Okay, so What's the Problem?
There is no range of emotion taught
While I understand that very young children aren't able to easily identify the full range of emotions, I am disturbed by the fact that Kai-Lan mostly identifies only two emotions: Happy and Anger. Once in a very long while there will be an example of a "sad" character, but my daughter sees so few episodes about "Happy" and "Sad" that she has become focused on the "anger" in these episodes. As a result, she has begun to emulate the behaviors that she sees in the show, making growling faces, sometimes verbally growling, and then stating "I'm MAD!"
This behavior may not be a problem if she was actually identifying with angry emotions. However, these incidents often come about in the middle of an otherwise normal play time. She will stop what she is doing, fist her hands, and stomp her foot, stating "I'm MAD!" often in a loud voice and in a public place. Instead of learning what "mad" feels like, our daughter is learning what mad looks and sounds like. I also feel that the show may be over emphasizing situations in which it is "okay" or "normal" to become "mad."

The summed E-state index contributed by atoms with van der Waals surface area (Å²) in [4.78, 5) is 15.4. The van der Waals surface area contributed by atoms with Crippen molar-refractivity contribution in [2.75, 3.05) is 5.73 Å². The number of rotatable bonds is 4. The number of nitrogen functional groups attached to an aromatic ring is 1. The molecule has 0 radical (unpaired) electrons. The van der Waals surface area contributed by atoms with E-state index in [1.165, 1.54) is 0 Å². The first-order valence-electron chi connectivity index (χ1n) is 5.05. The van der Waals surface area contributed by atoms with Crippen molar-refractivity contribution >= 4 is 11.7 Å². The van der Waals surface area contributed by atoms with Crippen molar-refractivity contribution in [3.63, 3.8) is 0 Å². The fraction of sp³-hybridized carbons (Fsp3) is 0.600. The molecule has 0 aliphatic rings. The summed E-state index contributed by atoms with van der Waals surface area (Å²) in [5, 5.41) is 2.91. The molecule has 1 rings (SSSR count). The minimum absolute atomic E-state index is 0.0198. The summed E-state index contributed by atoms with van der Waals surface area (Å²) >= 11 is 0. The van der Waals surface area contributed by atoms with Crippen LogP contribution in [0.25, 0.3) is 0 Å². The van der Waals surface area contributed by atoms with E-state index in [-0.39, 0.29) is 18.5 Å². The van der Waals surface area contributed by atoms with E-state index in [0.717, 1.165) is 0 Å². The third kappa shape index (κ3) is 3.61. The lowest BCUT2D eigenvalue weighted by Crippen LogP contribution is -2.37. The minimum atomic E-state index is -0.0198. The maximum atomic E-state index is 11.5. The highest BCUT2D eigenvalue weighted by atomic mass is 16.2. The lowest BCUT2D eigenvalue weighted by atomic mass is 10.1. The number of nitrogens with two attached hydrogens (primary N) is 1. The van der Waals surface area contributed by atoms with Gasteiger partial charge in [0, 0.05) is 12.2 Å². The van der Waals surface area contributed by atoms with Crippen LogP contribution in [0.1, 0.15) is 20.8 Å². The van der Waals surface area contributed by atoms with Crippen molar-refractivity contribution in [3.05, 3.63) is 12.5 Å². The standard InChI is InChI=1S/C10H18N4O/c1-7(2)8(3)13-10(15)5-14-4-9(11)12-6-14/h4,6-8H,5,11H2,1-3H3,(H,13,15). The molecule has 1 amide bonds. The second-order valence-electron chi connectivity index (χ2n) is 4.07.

The Problem is Hoho
A three year old monkey friend of Kai-Lan's
Hoho is a three year-old monkey friend of Kai-Lan's. He likes to be the center of attention, and whenever he doesn't get what he wants, he has a tantrum. He often doesn't listen to YeYe (Kai-Lan's grandfather) and is almost constantly in some kind of trouble, resulting either in being punished with a time-out or having to have Kai-Lan talk him through his anger issues. He rarely exhibits any emotion other than sheer anger and he is always talking about how he's "MAD".
While it is normal for a child of two to four years old to wish to be the center of attention and to have a temper tantrum when he or she is not, it is not normal for a toddler/pre-schooler to be angry all of the time. Because young children emulate the behaviors that they see in the world around them, including in the television that they watch, it is inappropriate to display their peers (even if that peer is an animated monkey) always being angry.